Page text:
Constituency188518869018921895980019001906Jan 1910Dec 19101216
Bassetlaw Beckett-Denison Milner Newnes Hume-Williams
Mansfield Foljambe Williams Markham C. H. Seely
Newark Pierrepont Finch-Hatton Pierrepont Welby Starkey
Nottingham East Morley Bond Cotton Morrison Rees
Nottingham South Williams Wright Cavendish-Bentinck Richardson Cavendish-Bentinck
Nottingham West C. Seely Broadhurst C. Seely Yoxall
Rushcliffe Ellis Jones

1918 to 1950

   Conservative    Labour    Liberal    National Labour

Broxtowe Spencer Cocks
Mansfield Carter Bennett Varley Brown Taylor
Nottingham West Hayday Caporn Hayday O'Brien
Bassetlaw Hume-Williams MacDonald Bellenger
Nottingham South H. Cavendish-Bentinck Knight Markham Smith
Nottingham Central Atkey Berkeley Bennett O'Connor Sykes de Freitas
Nottingham East Rees Houfton Birkett Brocklebank Birkett Gluckstein Harrison
Rushcliffe Betterton Assheton Paton
Newark Starkey W. Cavendish-Bentinck Shephard

1950 to 1983

   Conservative    Labour

Constituency19501951531955195919641966681970Feb 1974Oct 1974771979
Broxtowe / Ashfield (1955) Cocks Warbey Marquand Smith Haynes
Bassetlaw Bellenger Ashton
Mansfield Taylor Concannon
Nottingham East / Nottingham North (1955) Harrison Whitlock
Newark Deer Bishop Alexander
Nottingham North West / Nottingham West (1955) O'Brien Tapsell English
Nottingham Central / Nottingham East (1974) Winterbottom Cordeaux Dunnett
Nottingham South Smith Keegan Clark Perry Fowler
Rushcliffe Redmayne Gardner Clarke
Carlton Pickthorn Holland
Beeston Lester

1983 to present

   Change UK    Conservative    Independent    Labour

Mansfield Concannon Meale Bradley
Ashfield Haynes Hoon De Piero Anderson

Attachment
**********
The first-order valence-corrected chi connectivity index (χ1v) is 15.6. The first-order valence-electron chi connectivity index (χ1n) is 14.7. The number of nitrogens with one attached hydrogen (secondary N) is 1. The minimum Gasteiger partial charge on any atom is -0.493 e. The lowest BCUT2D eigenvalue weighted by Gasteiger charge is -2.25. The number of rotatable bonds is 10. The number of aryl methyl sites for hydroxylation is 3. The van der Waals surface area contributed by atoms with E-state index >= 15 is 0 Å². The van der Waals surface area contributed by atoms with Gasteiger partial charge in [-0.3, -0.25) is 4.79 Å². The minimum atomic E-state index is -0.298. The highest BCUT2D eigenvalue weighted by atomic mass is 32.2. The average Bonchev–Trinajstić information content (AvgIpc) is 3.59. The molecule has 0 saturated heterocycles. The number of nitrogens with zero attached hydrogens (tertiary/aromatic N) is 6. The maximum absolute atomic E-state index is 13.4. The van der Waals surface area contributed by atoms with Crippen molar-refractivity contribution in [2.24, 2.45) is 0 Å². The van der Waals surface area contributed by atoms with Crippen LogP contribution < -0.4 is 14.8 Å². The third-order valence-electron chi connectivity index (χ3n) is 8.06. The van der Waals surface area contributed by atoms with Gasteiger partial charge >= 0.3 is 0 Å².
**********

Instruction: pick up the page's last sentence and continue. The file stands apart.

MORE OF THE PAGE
Bassetlaw Ashton Mann Clarke-Smith
Nottingham North Ottaway Allen Norris
Nottingham East Knowles Heppell Leslie Whittome
Nottingham South Brandon-Bravo Simpson Greenwood
Gedling Holland Mitchell Coaker Randall
Sherwood Stewart Tipping Spencer
Broxtowe Lester Palmer Soubry Henry
Newark Alexander Jones Mercer Jenrick
Rushcliffe Clarke Edwards

See also


  1. BC denotes borough constituency, CC denotes county constituency.
  2. The majority is the number of votes the winning candidate receives more than their nearest rival.

Related Research Articles

<span class="mw-page-title-main">Nottinghamshire</span> County of England

Nottinghamshire is a ceremonial and non-metropolitan county in the East Midlands, England. A landlocked county, it is bordered by South Yorkshire to the north-west, Lincolnshire to the east, Leicestershire to the south, and Derbyshire to the west. The most-populated settlement is the City of Nottingham, which is administered as a unitary authority area. Nottinghamshire County Council, which administers the rest of the county, is based at West Bridgford in Rushcliffe. In 2017, the population was estimated to be 785,800.

<span class="mw-page-title-main">Borough of Broxtowe</span> Borough in England

Broxtowe is a local government district with borough status in Nottinghamshire, England, west of the City of Nottingham. The population of the district as taken at the 2011 Census was 109,487. It is part of the Nottingham Urban Area. Broxtowe's neighbour to the west is the borough of Erewash, which is in Derbyshire.

<span class="mw-page-title-main">Ashfield (UK Parliament constituency)</span> Parliamentary constituency in the United Kingdom, 1955 onwards

Ashfield is a constituency represented in the House of Commons of the UK Parliament by Lee Anderson of the Conservative Party. The constituency is in the English county of Nottinghamshire, East Midlands; located to the north west of the city of Nottingham in the Erewash Valley along the border with neighbouring county Derbyshire. Ashfield was part of the Red Wall which by and large, voted Conservative in the 2019 general election. In the 2016 referendum on membership of the European Union, Ashfield voted 70% in favour of Brexit.

<span class="mw-page-title-main">Rushcliffe (UK Parliament constituency)</span> Parliamentary constituency in the United Kingdom, 1885 onwards

Rushcliffe is a constituency in Nottinghamshire represented in the House of Commons of the UK Parliament from 2019 by Ruth Edwards, a Conservative.

<span class="mw-page-title-main">Newark (UK Parliament constituency)</span> Parliamentary constituency in the United Kingdom, 1885 onwards